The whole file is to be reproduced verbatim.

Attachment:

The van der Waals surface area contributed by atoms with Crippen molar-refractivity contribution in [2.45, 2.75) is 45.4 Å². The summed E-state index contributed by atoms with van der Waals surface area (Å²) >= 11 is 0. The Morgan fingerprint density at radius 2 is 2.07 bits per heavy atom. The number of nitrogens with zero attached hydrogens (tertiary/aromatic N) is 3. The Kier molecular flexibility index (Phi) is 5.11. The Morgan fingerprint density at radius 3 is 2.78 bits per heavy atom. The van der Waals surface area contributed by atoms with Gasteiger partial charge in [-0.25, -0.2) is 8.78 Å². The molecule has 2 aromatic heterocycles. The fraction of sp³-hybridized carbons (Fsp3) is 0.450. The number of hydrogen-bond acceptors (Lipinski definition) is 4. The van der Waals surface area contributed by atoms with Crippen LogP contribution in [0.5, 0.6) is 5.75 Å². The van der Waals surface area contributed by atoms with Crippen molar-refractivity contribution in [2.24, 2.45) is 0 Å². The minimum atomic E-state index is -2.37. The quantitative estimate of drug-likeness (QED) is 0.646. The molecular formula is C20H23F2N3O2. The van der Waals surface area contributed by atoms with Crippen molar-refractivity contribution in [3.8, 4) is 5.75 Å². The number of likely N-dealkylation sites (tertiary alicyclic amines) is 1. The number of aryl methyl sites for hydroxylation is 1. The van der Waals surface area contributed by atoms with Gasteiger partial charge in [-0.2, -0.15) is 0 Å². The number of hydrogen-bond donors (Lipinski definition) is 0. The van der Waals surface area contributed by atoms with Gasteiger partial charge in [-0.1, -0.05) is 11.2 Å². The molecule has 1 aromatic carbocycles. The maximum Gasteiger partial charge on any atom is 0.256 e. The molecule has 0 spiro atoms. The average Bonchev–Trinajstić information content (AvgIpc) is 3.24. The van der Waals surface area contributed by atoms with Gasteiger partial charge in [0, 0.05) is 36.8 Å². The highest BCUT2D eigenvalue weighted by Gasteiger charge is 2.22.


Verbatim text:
The van der Waals surface area contributed by atoms with Crippen molar-refractivity contribution in [2.45, 2.75) is 45.4 Å². The summed E-state index contributed by atoms with van der Waals surface area (Å²) >= 11 is 0. The Morgan fingerprint density at radius 2 is 2.07 bits per heavy atom. The number of nitrogens with zero attached hydrogens (tertiary/aromatic N) is 3. The Kier molecular flexibility index (Phi) is 5.11. The Morgan fingerprint density at radius 3 is 2.78 bits per heavy atom. The van der Waals surface area contributed by atoms with Gasteiger partial charge in [-0.25, -0.2) is 8.78 Å². The molecule has 2 aromatic heterocycles. The fraction of sp³-hybridized carbons (Fsp3) is 0.450. The number of hydrogen-bond acceptors (Lipinski definition) is 4. The van der Waals surface area contributed by atoms with Crippen LogP contribution in [0.5, 0.6) is 5.75 Å². The van der Waals surface area contributed by atoms with Crippen molar-refractivity contribution in [2.24, 2.45) is 0 Å². The minimum atomic E-state index is -2.37. The quantitative estimate of drug-likeness (QED) is 0.646. The molecular formula is C20H23F2N3O2. The van der Waals surface area contributed by atoms with Crippen molar-refractivity contribution in [3.8, 4) is 5.75 Å². The number of likely N-dealkylation sites (tertiary alicyclic amines) is 1. The number of aryl methyl sites for hydroxylation is 1. The van der Waals surface area contributed by atoms with Gasteiger partial charge in [-0.2, -0.15) is 0 Å². The number of hydrogen-bond donors (Lipinski definition) is 0. The van der Waals surface area contributed by atoms with Gasteiger partial charge in [-0.1, -0.05) is 11.2 Å². The molecule has 1 aromatic carbocycles. The maximum Gasteiger partial charge on any atom is 0.256 e. The molecule has 0 spiro atoms. The average Bonchev–Trinajstić information content (AvgIpc) is 3.24. The van der Waals surface area contributed by atoms with Gasteiger partial charge in [0, 0.05) is 36.8 Å². The highest BCUT2D eigenvalue weighted by Gasteiger charge is 2.22.